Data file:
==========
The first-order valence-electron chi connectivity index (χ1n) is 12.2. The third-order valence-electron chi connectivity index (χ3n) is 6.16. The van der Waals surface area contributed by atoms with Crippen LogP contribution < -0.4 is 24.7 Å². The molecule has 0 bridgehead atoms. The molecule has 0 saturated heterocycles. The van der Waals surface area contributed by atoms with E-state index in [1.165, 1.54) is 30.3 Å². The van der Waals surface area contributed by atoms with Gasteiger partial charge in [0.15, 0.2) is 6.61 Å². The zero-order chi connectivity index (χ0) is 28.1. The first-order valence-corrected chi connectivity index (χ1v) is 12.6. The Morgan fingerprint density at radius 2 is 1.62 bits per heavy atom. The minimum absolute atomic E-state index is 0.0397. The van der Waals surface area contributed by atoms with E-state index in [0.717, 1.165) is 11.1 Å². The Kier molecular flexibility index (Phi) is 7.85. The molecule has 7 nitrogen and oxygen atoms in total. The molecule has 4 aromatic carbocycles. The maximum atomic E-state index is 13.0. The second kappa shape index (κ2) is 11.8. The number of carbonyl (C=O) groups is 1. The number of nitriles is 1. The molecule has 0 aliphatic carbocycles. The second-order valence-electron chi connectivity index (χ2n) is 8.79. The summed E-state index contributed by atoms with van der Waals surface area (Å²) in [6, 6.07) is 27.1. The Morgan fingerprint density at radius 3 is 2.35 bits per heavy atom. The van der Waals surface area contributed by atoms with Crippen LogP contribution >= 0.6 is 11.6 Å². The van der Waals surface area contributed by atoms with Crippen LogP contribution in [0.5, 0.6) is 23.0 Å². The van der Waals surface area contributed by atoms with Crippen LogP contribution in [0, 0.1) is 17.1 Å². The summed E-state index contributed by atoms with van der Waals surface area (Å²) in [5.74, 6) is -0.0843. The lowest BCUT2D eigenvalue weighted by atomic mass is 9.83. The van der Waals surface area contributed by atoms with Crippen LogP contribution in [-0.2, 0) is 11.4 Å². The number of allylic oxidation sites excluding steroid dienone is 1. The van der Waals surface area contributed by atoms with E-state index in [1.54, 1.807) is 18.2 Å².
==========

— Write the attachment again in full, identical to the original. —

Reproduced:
The first-order valence-electron chi connectivity index (χ1n) is 12.2. The third-order valence-electron chi connectivity index (χ3n) is 6.16. The van der Waals surface area contributed by atoms with Crippen LogP contribution < -0.4 is 24.7 Å². The molecule has 0 bridgehead atoms. The molecule has 0 saturated heterocycles. The van der Waals surface area contributed by atoms with E-state index in [1.165, 1.54) is 30.3 Å². The van der Waals surface area contributed by atoms with Gasteiger partial charge in [0.15, 0.2) is 6.61 Å². The zero-order chi connectivity index (χ0) is 28.1. The first-order valence-corrected chi connectivity index (χ1v) is 12.6. The Morgan fingerprint density at radius 2 is 1.62 bits per heavy atom. The minimum absolute atomic E-state index is 0.0397. The van der Waals surface area contributed by atoms with E-state index in [0.717, 1.165) is 11.1 Å². The Kier molecular flexibility index (Phi) is 7.85. The molecule has 7 nitrogen and oxygen atoms in total. The molecule has 4 aromatic carbocycles. The maximum atomic E-state index is 13.0. The second kappa shape index (κ2) is 11.8. The number of carbonyl (C=O) groups is 1. The number of nitriles is 1. The molecule has 0 aliphatic carbocycles. The second-order valence-electron chi connectivity index (χ2n) is 8.79. The summed E-state index contributed by atoms with van der Waals surface area (Å²) in [6, 6.07) is 27.1. The Morgan fingerprint density at radius 3 is 2.35 bits per heavy atom. The van der Waals surface area contributed by atoms with Crippen LogP contribution >= 0.6 is 11.6 Å². The van der Waals surface area contributed by atoms with Crippen LogP contribution in [0.5, 0.6) is 23.0 Å². The van der Waals surface area contributed by atoms with Crippen LogP contribution in [0, 0.1) is 17.1 Å². The summed E-state index contributed by atoms with van der Waals surface area (Å²) in [5.74, 6) is -0.0843. The lowest BCUT2D eigenvalue weighted by atomic mass is 9.83. The van der Waals surface area contributed by atoms with Crippen LogP contribution in [-0.2, 0) is 11.4 Å². The number of allylic oxidation sites excluding steroid dienone is 1. The van der Waals surface area contributed by atoms with E-state index in [1.54, 1.807) is 18.2 Å².